€5 PPG – photoplethysmogram amplifier / Arduino circuit

The photoplethysmogram (PPG) is a signal that measures changes in blood volume in some part of the body (e.g. the fingertip) by shining light into the skin and detecting small changes in the level of light absorption that occur due to the blood vessels enlarging and contracting. One common application is heart rate measurement. When the heart beats, blood vessels around the body swell slightly due to the increased blood pressure. This results is variable light absorption over the course of each cardiac cycle.

This circuit is a €5 PPG system that uses a TCRT5000 reflective infrared sensor, an LM358 opamp and an Arduino Nano.

The following Arduino code samples the analog voltage on pin A7 (the sample rate is approximately 100 Hz) and prints the values via the serial connection. The signal can therefore be plotted using the Arduino development environment’s Serial Plotter tool (located under the Tools menu). Normally, the Serial Plotter dynamically scales the vertical axis to fit the displayed signal. To prevent this (and maintain constant scaling), this program actually outputs two additional dummy signals – one which is always 0 and another which is always 1023. These hold the vertical axis limits at constant values.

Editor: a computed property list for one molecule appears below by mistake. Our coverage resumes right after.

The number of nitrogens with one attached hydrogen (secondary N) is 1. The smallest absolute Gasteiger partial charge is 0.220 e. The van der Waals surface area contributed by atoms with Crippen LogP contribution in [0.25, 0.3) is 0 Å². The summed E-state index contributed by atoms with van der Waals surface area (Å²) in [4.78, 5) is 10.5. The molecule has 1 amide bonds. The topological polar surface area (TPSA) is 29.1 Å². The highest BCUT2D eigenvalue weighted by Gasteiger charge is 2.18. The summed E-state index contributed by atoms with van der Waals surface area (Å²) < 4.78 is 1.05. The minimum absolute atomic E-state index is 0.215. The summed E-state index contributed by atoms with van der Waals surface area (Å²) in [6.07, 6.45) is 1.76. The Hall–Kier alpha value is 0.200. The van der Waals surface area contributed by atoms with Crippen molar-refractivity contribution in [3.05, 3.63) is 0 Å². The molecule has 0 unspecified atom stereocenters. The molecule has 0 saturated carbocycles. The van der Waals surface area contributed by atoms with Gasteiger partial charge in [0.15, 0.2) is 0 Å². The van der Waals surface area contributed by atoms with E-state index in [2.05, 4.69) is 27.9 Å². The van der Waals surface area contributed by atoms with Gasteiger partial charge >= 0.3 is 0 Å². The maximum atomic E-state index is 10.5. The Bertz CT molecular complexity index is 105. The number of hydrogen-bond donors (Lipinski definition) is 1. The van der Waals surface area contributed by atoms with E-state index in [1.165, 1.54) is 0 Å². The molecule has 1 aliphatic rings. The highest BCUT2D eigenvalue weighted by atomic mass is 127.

// Photoplethysmogram (PPG) example
// Written by Ted Burke, 3-4-2019

void setup()
  pinMode(2, OUTPUT);

void loop()
  int du;

  du = analogRead(7);

  Serial.print("0 1023 ");


This is an example PPG signal recorded using the above circuit (I rested my fingertip directly on top of the TCRT5000) and displayed in the Serial Plotter:

Since the PPG is a very low frequency signal, you may wish to reduce the gain of the amplifier at higher frequencies, which will tend to reduce the visible interference and smooth out the signal. This can be achieved by placing a 100nF capacitor in parallel with the 100kΩ resistor. The following signal was recorded with that capacitor in the circuit.

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